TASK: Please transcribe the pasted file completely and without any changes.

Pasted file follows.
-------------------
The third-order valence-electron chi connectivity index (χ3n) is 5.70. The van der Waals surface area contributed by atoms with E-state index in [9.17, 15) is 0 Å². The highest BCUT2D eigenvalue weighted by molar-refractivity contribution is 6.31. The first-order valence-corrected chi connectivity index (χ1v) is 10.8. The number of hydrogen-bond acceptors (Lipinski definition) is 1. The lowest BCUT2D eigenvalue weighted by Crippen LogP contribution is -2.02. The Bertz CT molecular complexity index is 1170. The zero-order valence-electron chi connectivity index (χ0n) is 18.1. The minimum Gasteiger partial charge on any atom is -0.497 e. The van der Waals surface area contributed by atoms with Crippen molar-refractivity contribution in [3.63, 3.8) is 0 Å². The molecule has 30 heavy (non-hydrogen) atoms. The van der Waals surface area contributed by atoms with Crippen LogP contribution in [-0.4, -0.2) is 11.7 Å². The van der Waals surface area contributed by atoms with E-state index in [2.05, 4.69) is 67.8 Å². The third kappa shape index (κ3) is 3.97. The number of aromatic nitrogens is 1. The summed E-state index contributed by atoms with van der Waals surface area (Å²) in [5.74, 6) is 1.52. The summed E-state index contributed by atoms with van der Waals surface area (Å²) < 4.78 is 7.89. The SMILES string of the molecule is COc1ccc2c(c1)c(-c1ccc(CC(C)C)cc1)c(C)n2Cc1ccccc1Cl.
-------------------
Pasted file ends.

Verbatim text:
The third-order valence-electron chi connectivity index (χ3n) is 5.70. The van der Waals surface area contributed by atoms with E-state index in [9.17, 15) is 0 Å². The highest BCUT2D eigenvalue weighted by molar-refractivity contribution is 6.31. The first-order valence-corrected chi connectivity index (χ1v) is 10.8. The number of hydrogen-bond acceptors (Lipinski definition) is 1. The lowest BCUT2D eigenvalue weighted by Crippen LogP contribution is -2.02. The Bertz CT molecular complexity index is 1170. The zero-order valence-electron chi connectivity index (χ0n) is 18.1. The minimum Gasteiger partial charge on any atom is -0.497 e. The van der Waals surface area contributed by atoms with Crippen molar-refractivity contribution in [3.63, 3.8) is 0 Å². The molecule has 30 heavy (non-hydrogen) atoms. The van der Waals surface area contributed by atoms with Crippen LogP contribution in [-0.4, -0.2) is 11.7 Å². The van der Waals surface area contributed by atoms with E-state index in [2.05, 4.69) is 67.8 Å². The third kappa shape index (κ3) is 3.97. The number of aromatic nitrogens is 1. The summed E-state index contributed by atoms with van der Waals surface area (Å²) in [5.74, 6) is 1.52. The summed E-state index contributed by atoms with van der Waals surface area (Å²) < 4.78 is 7.89. The SMILES string of the molecule is COc1ccc2c(c1)c(-c1ccc(CC(C)C)cc1)c(C)n2Cc1ccccc1Cl.